2002: Serena Williams

Faced with the unfamiliar, some believe it's best to adjust. Serena Williams sees it differently: Don't adjust. Dominate. At the end of 2001, weeks after being bested by her sister in the U.S. Open final, Serena vowed that 2002 would be her time to step up. Roland Garros marked the start. In convincing fashion, Williams imposed herself on the clay with increased power and her distinctive brand of confidence. Straight-set wins over fellow American Chanda Rubin and three-time French Open champion Monica Seles revealed how committed she was to taking the crown in Paris. Even more revealing was a dramatic comeback in the semis versus Jennifer Capriati, as Williams emerged the winner 3-6, 7-6, 6-2. In the final, a familiar face in sister Venus awaited her. This time Serena was ready, winning the match 7-5, 6-3 -- and going on to take the next three Slams to complete the infamous "Serena Slam" and become one of only nine women to have earned all four.


1989: Michael Chang

He was only 17, playing in just his second French Open. It had been 34 years since an American man, Tony Trabert, had last won at Roland Garros. Even Chang's coach at the time, Jose Higueras, thought he was a few years away from serious contention in Paris. But to Chang, youthful ignorance was a valuable tool. Never was his tenacity more apparent than in the fourth round when he was down two sets to love against top seed Ivan Lendl. Grinding out points in every way possible -- including the only underhanded serve of his entire career -- Chang fought his way through cramps to take down tennis' Goliath. That week, he would also draw strength from student protests in his ancestral homeland, China. In what proved a perfect storm of player, time and performance, Chang went on to rally from down two sets to one to beat Stefan Edberg in the final -- and earn what proved a career-defining win both for himself and an entire generation. As Jim Courier said, "Michael kicked down the door."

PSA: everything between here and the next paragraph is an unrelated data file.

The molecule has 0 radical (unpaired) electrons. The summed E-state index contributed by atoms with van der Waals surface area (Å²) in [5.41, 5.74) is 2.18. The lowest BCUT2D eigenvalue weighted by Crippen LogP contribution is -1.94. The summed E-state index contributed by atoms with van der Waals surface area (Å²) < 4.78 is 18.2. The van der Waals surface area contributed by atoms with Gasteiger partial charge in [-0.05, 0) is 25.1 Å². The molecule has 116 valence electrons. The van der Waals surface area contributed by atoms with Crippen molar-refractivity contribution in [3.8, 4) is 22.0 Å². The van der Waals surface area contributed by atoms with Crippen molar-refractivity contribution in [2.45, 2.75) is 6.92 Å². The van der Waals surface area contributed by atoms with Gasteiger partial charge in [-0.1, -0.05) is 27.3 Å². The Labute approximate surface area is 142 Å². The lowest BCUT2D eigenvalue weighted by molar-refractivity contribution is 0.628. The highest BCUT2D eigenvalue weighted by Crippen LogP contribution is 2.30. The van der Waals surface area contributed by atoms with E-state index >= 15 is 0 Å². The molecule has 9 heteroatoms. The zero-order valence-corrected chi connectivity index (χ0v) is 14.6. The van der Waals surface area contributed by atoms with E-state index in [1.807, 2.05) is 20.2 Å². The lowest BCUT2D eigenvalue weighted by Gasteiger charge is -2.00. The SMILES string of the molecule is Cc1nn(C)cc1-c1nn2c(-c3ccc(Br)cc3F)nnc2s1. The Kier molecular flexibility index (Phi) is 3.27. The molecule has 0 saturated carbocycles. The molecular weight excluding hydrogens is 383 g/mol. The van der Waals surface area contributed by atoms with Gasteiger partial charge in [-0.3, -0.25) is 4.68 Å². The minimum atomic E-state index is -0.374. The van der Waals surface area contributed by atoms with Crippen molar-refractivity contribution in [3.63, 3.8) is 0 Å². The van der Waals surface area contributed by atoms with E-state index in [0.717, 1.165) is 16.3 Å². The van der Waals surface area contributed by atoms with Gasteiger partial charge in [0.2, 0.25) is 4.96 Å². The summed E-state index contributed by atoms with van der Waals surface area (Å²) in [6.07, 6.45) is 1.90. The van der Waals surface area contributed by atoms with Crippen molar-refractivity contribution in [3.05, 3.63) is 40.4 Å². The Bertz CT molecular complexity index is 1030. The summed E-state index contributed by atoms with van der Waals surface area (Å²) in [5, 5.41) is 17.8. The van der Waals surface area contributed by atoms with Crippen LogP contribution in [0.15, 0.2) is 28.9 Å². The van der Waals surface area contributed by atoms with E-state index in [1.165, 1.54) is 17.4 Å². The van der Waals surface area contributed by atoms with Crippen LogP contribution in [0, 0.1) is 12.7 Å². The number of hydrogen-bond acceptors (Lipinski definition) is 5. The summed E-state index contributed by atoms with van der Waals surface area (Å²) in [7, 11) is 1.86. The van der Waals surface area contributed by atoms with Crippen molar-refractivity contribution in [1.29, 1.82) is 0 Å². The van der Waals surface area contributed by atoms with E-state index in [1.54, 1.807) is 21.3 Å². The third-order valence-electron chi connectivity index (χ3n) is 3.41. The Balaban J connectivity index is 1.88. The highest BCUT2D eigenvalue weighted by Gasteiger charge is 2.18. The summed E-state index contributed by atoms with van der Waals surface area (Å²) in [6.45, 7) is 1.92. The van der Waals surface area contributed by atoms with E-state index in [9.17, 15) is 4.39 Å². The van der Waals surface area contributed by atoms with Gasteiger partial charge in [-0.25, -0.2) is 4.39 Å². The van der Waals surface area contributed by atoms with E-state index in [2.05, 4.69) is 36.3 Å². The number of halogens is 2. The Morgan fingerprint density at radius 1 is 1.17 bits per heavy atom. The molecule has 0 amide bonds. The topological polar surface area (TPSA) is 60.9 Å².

1991-92: Jim Courier

He had been a fine junior -- losing the '87 Kalamazoo final to Chang -- but much of Jim Courier's early career went unnoticed. Be it Chang in juniors, Andre Agassi at the Nick Bollettieri Tennis Academy or his one-time doubles partner, the liquid-smooth Pete Sampras, Courier spent a lot of time in the shadow of others. But by 1991, he'd stepped out, playing superbly to capture titles at Indian Wells and Key Biscayne. At Roland Garros that year, he fought tenaciously to take down the favored Agassi in a rough-and-tumble five-set final. Courier arrived for his title defense ranked No. 1 in the world -- and comfortably marched to an encore, bulldozing opponents with fierce groundstrokes, forceful serving and, best of all, supreme physical and mental fitness. By '92, Courier had mastered not just the language of clay but also the language of his hosts, that year giving his acceptance speech in French.

1999: Andre Agassi

Call it a fairy tale. Twice Agassi had been upset in the finals. Other years, he had barely competed. Even in '99, an injury made Agassi think long and hard about skipping Roland Garros. An impassioned plea from his coach, Brad Gilbert, convinced him it was worth a go. Even then, there were dragons to be slain: tough comebacks versus Arnaud Clement and Carlos Moya. In the final, Russian Andrei Medvedev was in command, taking the first two sets as Agassi looked more like a junior. But then a rain delay, sharp advice from Gilbert and, most of all, Agassi's own will, kicked in. He began swinging freely as only he could. Medvedev began to wither. And at last, more than a decade after he had burst on the scene as a long-haired, neon-wearing teen from Las Vegas, Andre Agassi stepped into tennis manhood at the age of 29. He would go on to take another four Grand Slam titles. But it started in Paris -- as did his romance with that year's women's champ, Steffi Graf.

Joel Drucker is based in Oakland, Calif., and writes for Tennis Magazine and Tennis Channel.